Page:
Virginia Institute of Marine Science
ECOLOGY AND EVOLUTION
Increasing global temperature has led to an interest in plasticity in the timing of annual events; however, little is known about the demographic consequences of changing phenology. Annual reproductive success varies significantly among individuals within a population, and some of that variation has to do with the number of broods attempted by reproducing adults. In birds, female age and the timing of reproduction are often predictors of multiple breeding. We hypothesize that double brooding rates may be affected by spring temperature and that the response may vary with female age. We used a long-term reproductive data set for a migratory songbird, the prothonotary warbler (Protonotaria citrea) to assess which factors influence (a) an individual female's probability of double brooding and (b) the annual variation in population-level double brooding rates. We found that older and earlier nesting birds are more likely to double brood, and that there is no evidence for senescence with regard to this trait such that the oldest females were most likely to double brood. Previous experience with double brooding (i.e., whether the female double brooded in the previous year) significantly increased the probability of doing so again. When assessing annual variation in the double brooding rate, we found an interaction between spring temperature and the proportion of older females in the population. Specifically, older females are more likely to double brood in years with warmer springs, but this relationship was not seen for younger females. Previous studies have shown that warmer temperatures lead to earlier and narrower peaks in resources and we hypothesize that these peaks are more available to older and earlier arriving females, enabling them to successfully raise more than one brood in a season. Understanding how different age classes respond to changing environmental conditions will be imperative to managing declining species.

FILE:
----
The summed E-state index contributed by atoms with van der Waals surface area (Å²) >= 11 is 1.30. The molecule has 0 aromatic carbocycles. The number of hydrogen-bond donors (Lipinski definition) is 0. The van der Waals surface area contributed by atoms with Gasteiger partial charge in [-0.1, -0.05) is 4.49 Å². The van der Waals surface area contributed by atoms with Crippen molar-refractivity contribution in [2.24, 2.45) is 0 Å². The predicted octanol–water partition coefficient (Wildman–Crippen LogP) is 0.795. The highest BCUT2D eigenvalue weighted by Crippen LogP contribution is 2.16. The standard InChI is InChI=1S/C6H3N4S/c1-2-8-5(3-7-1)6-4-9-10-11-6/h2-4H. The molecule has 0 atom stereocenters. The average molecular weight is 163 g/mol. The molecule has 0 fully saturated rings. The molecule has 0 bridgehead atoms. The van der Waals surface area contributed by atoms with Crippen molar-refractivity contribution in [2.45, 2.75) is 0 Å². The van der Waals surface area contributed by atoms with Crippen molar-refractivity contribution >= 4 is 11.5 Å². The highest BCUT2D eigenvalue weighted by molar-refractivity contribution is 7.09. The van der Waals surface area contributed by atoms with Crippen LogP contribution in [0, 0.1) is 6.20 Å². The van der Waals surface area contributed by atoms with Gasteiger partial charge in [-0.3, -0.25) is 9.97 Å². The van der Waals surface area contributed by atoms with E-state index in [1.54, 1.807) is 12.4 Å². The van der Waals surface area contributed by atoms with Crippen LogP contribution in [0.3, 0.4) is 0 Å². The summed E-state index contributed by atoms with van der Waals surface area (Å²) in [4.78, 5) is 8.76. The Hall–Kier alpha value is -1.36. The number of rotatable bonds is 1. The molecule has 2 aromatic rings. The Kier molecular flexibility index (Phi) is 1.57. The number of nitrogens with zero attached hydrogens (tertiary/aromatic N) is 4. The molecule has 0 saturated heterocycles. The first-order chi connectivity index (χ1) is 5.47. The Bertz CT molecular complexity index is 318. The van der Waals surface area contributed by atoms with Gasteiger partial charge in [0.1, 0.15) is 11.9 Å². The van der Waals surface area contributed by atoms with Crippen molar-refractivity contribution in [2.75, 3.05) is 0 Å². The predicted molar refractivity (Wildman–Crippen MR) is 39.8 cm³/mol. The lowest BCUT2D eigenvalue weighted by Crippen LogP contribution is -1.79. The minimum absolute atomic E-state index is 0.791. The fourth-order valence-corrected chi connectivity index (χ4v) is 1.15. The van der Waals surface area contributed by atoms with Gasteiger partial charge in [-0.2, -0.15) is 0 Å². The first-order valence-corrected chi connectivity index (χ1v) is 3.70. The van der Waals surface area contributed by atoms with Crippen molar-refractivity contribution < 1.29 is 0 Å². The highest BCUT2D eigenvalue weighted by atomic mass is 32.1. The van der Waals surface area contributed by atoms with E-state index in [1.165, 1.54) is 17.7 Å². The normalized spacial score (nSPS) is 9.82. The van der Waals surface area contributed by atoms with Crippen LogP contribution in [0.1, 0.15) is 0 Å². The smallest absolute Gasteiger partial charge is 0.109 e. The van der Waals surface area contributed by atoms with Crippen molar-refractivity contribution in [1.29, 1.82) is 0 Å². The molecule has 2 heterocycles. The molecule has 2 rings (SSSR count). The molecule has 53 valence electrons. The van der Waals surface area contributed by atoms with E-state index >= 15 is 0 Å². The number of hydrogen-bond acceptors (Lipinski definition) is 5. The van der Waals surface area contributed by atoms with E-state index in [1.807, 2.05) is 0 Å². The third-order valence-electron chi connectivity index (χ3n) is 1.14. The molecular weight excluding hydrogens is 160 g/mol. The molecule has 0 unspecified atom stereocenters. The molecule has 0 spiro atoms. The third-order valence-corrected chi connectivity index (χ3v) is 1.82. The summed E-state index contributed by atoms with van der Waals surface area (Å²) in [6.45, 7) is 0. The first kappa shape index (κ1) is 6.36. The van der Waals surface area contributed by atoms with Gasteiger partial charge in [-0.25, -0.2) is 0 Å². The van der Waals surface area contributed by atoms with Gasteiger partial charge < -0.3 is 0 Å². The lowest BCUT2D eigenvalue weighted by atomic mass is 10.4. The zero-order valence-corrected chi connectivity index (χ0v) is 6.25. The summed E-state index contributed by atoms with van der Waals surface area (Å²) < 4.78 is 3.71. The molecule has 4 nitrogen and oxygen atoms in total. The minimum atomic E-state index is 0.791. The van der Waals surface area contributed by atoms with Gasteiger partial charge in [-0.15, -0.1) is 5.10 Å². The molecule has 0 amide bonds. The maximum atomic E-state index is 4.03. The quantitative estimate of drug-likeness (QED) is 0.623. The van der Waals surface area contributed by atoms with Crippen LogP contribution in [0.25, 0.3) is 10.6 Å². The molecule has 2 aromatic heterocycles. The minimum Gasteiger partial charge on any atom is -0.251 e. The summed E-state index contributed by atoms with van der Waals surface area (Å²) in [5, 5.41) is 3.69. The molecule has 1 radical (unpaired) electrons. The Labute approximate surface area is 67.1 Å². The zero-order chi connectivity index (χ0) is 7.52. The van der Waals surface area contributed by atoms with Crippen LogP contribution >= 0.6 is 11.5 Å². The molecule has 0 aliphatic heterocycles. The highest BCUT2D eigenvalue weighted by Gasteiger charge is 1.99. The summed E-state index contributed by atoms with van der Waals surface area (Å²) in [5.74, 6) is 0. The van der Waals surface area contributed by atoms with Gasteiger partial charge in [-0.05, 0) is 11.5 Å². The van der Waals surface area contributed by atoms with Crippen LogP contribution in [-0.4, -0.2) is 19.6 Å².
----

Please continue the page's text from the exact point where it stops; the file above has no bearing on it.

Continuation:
THROATED BLUE WARBLERS; CLIMATE-CHANGE; PROTHONOTARY WARBLERS; PARUS-MAJOR; GREAT TITS; REPRODUCTIVE-PERFORMANCE; BREEDING BIOLOGY; NEST PREDATION; TREE SWALLOWS; CLUTCH-SIZE
Creative Commons License
This work is licensed under a Creative Commons Attribution 4.0 International License.
Funding for field technicians in recent years has been from the VCU Rice student Center Research grants. Field work for this study has been done under the Institute for Animal Care and Use Committee (IACUC) permit number AM10230.
Bulluck, L.; Huber, S.; Viverette, C.; and Blem, C., Age-specific responses to spring temperature in a migratory songbird: older females attempt more broods in warmer springs (2013). ECOLOGY AND EVOLUTION, 3(10), 3298-3306.